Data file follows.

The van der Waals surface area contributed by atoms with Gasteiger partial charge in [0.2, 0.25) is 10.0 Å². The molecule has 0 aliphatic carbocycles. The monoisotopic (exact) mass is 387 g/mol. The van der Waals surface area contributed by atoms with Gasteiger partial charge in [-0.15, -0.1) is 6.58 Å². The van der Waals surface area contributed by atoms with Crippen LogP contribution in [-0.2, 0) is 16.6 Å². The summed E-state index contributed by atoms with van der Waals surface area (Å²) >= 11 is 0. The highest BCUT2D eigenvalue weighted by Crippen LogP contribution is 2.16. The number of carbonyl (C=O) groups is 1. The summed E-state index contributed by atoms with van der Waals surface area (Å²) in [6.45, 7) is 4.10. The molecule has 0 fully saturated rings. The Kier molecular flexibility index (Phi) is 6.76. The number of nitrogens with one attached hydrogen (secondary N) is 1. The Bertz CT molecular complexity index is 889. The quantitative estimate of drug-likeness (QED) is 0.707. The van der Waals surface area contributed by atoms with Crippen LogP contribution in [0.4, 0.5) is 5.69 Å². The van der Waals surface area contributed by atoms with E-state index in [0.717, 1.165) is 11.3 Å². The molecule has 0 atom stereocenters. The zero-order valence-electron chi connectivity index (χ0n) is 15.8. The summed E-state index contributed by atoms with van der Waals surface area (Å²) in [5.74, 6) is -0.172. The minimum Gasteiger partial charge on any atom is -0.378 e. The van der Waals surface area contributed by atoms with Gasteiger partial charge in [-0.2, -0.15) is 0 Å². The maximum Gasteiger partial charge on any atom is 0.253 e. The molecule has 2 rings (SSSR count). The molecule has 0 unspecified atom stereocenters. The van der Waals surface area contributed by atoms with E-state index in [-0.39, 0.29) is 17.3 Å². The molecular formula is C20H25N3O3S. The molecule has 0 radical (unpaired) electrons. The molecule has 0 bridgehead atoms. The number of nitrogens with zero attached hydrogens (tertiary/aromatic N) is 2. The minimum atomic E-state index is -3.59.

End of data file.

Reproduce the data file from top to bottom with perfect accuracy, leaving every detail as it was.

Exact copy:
The van der Waals surface area contributed by atoms with Gasteiger partial charge in [0.2, 0.25) is 10.0 Å². The molecule has 0 aliphatic carbocycles. The monoisotopic (exact) mass is 387 g/mol. The van der Waals surface area contributed by atoms with Gasteiger partial charge in [-0.15, -0.1) is 6.58 Å². The van der Waals surface area contributed by atoms with Crippen LogP contribution in [-0.2, 0) is 16.6 Å². The summed E-state index contributed by atoms with van der Waals surface area (Å²) >= 11 is 0. The highest BCUT2D eigenvalue weighted by Crippen LogP contribution is 2.16. The number of carbonyl (C=O) groups is 1. The summed E-state index contributed by atoms with van der Waals surface area (Å²) in [6.45, 7) is 4.10. The molecule has 0 fully saturated rings. The Kier molecular flexibility index (Phi) is 6.76. The number of nitrogens with one attached hydrogen (secondary N) is 1. The Bertz CT molecular complexity index is 889. The quantitative estimate of drug-likeness (QED) is 0.707. The van der Waals surface area contributed by atoms with Crippen LogP contribution in [0.4, 0.5) is 5.69 Å². The van der Waals surface area contributed by atoms with E-state index in [0.717, 1.165) is 11.3 Å². The molecule has 0 atom stereocenters. The zero-order valence-electron chi connectivity index (χ0n) is 15.8. The summed E-state index contributed by atoms with van der Waals surface area (Å²) in [5.74, 6) is -0.172. The minimum Gasteiger partial charge on any atom is -0.378 e. The van der Waals surface area contributed by atoms with Gasteiger partial charge in [-0.2, -0.15) is 0 Å². The maximum Gasteiger partial charge on any atom is 0.253 e. The molecule has 2 rings (SSSR count). The molecule has 0 unspecified atom stereocenters. The van der Waals surface area contributed by atoms with E-state index in [-0.39, 0.29) is 17.3 Å². The molecular formula is C20H25N3O3S. The molecule has 0 radical (unpaired) electrons. The molecule has 0 bridgehead atoms. The number of nitrogens with zero attached hydrogens (tertiary/aromatic N) is 2. The minimum atomic E-state index is -3.59.